St. Joseph home health care aide sentenced to 5 years in prison for $207,000 fraud scheme

A St. Joseph in-home health care nursing assistance was sentenced Thursday in federal court for stealing bank account information from one of her clients in order to illegally transfer more than $207,000 out of her account.

Posted: Apr 18, 2019 12:12 PM
Updated: Apr 18, 2019 2:28 PM

(KANSAS CITY, Mo.) A St. Joseph in-home health care nursing assistance was sentenced Thursday in federal court for stealing bank account information from one of her clients in order to illegally transfer more than $207,000 out of her account.

Ashley N. Garr, 34, was sentenced by U.S. District Judge Greg Kays to five years in federal prison without parole, which is the statutory maximum penalty. Garr was also ordered to $249,999 in restitution to her victims.

In August, Garr pleaded guilty to one count of filing a false tax return and one count of aggravated identify theft.

According to the office of the U.S. Attorney Western District in Missouri, Garr worked as a home health aide for the victim in St. Joseph for approximately one year beginning in 2014. In late October 2016, Garr stopped at the victim's residence to introduce her children. She later excused herself to use the bathroom during the visit and found the victim's checkbook and purse with her identification. Garr used the stolen information to withdraw approximately $224,000 from the victim's bank account. She used the money to pay for student loans, credit card bills, and other expenses.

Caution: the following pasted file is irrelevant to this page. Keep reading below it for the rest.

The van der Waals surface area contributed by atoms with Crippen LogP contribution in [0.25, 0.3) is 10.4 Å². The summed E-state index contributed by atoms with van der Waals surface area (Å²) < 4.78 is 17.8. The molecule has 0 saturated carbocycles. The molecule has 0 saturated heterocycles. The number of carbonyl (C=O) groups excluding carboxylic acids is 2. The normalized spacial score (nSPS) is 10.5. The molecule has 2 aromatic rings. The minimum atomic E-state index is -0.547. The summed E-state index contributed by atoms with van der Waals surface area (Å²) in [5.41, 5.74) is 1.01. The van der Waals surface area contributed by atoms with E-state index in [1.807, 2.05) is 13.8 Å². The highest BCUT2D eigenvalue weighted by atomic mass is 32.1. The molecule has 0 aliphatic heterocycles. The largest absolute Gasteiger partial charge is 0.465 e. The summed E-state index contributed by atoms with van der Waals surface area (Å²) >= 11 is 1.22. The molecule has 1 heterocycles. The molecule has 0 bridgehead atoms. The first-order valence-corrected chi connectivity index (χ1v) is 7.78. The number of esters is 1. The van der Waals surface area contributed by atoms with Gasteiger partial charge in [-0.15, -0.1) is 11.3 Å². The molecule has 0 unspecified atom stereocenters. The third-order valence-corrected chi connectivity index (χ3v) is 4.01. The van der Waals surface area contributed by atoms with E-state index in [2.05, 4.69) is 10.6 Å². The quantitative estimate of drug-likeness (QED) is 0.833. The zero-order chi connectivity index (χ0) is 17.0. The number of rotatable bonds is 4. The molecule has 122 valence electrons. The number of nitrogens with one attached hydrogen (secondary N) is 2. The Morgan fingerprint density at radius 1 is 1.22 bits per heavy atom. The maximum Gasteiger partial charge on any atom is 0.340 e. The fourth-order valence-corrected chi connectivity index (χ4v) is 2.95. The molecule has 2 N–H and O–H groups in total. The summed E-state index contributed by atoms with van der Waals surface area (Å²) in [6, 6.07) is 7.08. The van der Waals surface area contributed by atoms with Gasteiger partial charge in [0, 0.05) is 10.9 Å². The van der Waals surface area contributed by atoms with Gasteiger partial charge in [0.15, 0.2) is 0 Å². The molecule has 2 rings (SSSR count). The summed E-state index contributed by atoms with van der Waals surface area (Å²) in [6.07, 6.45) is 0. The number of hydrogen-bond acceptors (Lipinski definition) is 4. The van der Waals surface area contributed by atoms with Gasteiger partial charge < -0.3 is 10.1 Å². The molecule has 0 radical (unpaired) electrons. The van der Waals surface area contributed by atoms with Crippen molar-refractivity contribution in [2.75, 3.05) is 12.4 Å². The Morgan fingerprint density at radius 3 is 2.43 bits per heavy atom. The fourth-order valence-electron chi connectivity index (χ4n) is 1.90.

In 2017, the victim's bookkeeper was reviewing the bank statement from Nodaway Valley Bank and noticed the charges. She pointed them out to the victim and the victim stated that she did not make those charges. The bookkeeper then contacted Nodaway Valley Bank to report the fraud.

Garr wrote three $700 checks to herself on the victim's bank account on Oct. 27, 2016. There were also numerous transfers from the bank account for a total of $187,152 in 2016.

Garr also admitted that she filed fraudulent tax returns for 2014 and 2015. Garr inflated her income and tax withholdings to generate a larger refund than she was supposed to receive. Garr did not report the money she stole as income on her 2016 tax return.

According to court documents, Garr also filed false tax returns using stolen identities from disabled individuals that she obtained through her work as a home health aide.

This case was prosecuted by Assistant U.S. Attorney Paul S. Becker. It was investigated by the FBI and IRS-Criminal Investigation.

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